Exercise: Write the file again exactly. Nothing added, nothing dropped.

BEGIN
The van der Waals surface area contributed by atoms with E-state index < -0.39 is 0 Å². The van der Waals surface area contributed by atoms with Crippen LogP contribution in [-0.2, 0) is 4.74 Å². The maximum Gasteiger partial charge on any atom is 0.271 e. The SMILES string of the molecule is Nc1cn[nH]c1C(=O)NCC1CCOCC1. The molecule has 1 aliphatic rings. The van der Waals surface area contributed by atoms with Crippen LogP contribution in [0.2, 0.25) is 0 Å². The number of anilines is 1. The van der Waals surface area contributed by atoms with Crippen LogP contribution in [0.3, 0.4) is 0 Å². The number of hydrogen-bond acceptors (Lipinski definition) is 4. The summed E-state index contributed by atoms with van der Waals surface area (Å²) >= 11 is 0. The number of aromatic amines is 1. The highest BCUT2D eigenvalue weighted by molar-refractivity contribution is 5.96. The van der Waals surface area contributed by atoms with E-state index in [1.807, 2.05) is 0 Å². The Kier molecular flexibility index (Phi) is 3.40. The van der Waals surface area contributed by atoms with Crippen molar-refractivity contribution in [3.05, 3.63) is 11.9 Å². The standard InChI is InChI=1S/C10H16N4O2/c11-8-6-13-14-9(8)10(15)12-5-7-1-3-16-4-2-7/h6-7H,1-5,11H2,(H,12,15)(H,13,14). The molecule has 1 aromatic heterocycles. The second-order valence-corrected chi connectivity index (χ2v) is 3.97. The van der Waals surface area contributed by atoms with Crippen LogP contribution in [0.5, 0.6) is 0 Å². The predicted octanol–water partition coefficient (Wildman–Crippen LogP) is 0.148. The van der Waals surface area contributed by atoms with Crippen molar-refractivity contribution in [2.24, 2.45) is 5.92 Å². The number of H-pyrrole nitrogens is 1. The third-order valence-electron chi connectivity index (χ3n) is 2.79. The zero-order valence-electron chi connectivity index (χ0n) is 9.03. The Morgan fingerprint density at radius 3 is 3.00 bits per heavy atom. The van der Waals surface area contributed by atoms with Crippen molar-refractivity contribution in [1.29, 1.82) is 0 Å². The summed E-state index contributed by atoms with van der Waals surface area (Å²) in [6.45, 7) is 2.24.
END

The van der Waals surface area contributed by atoms with E-state index < -0.39 is 0 Å². The van der Waals surface area contributed by atoms with Crippen LogP contribution in [-0.2, 0) is 4.74 Å². The maximum Gasteiger partial charge on any atom is 0.271 e. The SMILES string of the molecule is Nc1cn[nH]c1C(=O)NCC1CCOCC1. The molecule has 1 aliphatic rings. The van der Waals surface area contributed by atoms with Crippen LogP contribution in [0.2, 0.25) is 0 Å². The number of anilines is 1. The van der Waals surface area contributed by atoms with Crippen LogP contribution in [0.3, 0.4) is 0 Å². The number of hydrogen-bond acceptors (Lipinski definition) is 4. The summed E-state index contributed by atoms with van der Waals surface area (Å²) >= 11 is 0. The number of aromatic amines is 1. The highest BCUT2D eigenvalue weighted by molar-refractivity contribution is 5.96. The van der Waals surface area contributed by atoms with E-state index in [1.807, 2.05) is 0 Å². The Kier molecular flexibility index (Phi) is 3.40. The van der Waals surface area contributed by atoms with Crippen molar-refractivity contribution in [3.05, 3.63) is 11.9 Å². The standard InChI is InChI=1S/C10H16N4O2/c11-8-6-13-14-9(8)10(15)12-5-7-1-3-16-4-2-7/h6-7H,1-5,11H2,(H,12,15)(H,13,14). The molecule has 1 aromatic heterocycles. The second-order valence-corrected chi connectivity index (χ2v) is 3.97. The van der Waals surface area contributed by atoms with Crippen LogP contribution in [0.5, 0.6) is 0 Å². The predicted octanol–water partition coefficient (Wildman–Crippen LogP) is 0.148. The van der Waals surface area contributed by atoms with Crippen molar-refractivity contribution in [2.24, 2.45) is 5.92 Å². The number of H-pyrrole nitrogens is 1. The third-order valence-electron chi connectivity index (χ3n) is 2.79. The zero-order valence-electron chi connectivity index (χ0n) is 9.03. The Morgan fingerprint density at radius 3 is 3.00 bits per heavy atom. The van der Waals surface area contributed by atoms with Crippen molar-refractivity contribution in [1.29, 1.82) is 0 Å². The summed E-state index contributed by atoms with van der Waals surface area (Å²) in [6.45, 7) is 2.24.